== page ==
I realize that many people will not enjoy reading about my opinions of Shepard Fairey. During discussions I have had about Fairey and his recent work it is often stated that the most important aspect is that street art is gaining the acceptance and credit that it deserves. Many people feel that Shepard Fairey is spearheading the validation of street art as a legitimate form of art. In fact, some people have suggested that Fairey’s Obama inspired work is changing how the mainstream art world views street art due to the success of the Obama ‘HOPE’ image. I’m sorry, but I don’t agree with that. The fight for said acceptance has involved several key players-- not just Shepard Fairey. The blunt of that work was paved in the 1980s… long before the success of Shepard Fairey. I'm certain the history of the acceptance of street art goes back further than that.
Fairey knows the history... because he has obviously 'borrowed' more than a few images from the 1920's and 1960's. Credit should be given where credit is due-- that goes for the rich history of street art and for the art that Fairey has profited from in his own work by 'borrowing' at will. Selective history is great for hype-- especially if the art in questions involved a popular candidate-- but in the end it will make Fairey look like a fool-- if his Obama inspired work is remembered in the first place. Selective history can also build a career as long a people don't take notice of it. Unfortunately for Fairey... some people have-- for example, the article on Art for a Change.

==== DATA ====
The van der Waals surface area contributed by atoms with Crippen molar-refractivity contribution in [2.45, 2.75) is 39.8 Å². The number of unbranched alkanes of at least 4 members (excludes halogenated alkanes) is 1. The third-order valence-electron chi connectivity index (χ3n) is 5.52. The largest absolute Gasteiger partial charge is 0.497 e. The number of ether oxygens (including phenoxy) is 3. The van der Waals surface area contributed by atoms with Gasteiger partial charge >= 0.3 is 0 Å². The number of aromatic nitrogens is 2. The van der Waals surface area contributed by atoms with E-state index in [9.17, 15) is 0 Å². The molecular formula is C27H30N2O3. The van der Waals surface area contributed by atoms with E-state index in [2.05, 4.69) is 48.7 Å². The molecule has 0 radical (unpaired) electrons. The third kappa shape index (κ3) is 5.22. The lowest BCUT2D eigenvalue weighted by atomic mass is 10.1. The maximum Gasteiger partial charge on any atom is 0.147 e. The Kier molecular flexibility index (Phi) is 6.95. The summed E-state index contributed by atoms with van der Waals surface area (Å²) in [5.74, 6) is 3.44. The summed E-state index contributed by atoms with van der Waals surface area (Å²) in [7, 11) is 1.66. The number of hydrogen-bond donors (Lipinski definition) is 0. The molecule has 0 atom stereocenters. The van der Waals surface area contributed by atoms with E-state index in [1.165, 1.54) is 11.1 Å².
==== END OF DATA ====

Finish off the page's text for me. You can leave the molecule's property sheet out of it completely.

To sum this up. Artists can flip-flop just as much as politicians. They can also avoid questions as politicians do. I have to question the ethics behind Fairey’s art and I had hoped to go straight to the source. Unfortunately, it does not seem that Shepard Fairey is open to answering questions. I first made contact on October 22nd 2007. My emails to his website had went unanswered. However, on September 4th I received an email from David Scharff. Mr. Scharff stated that he represented Shepard Fairey and Studio Number One. He asked me if anyone had replied to my interview requests. I informed him that I had been trying to make contact and asked again if an interview was possible. It is now September 21st and I’ve not received an unofficial or official response from Fairey or his team. Shepard, if you are reading this I would like to challenge you to a town hall debate about your art, ethics, and the hype surrounding both. Note my sarcasm-- though I will be in Miami this December for Art Basel if you are interested...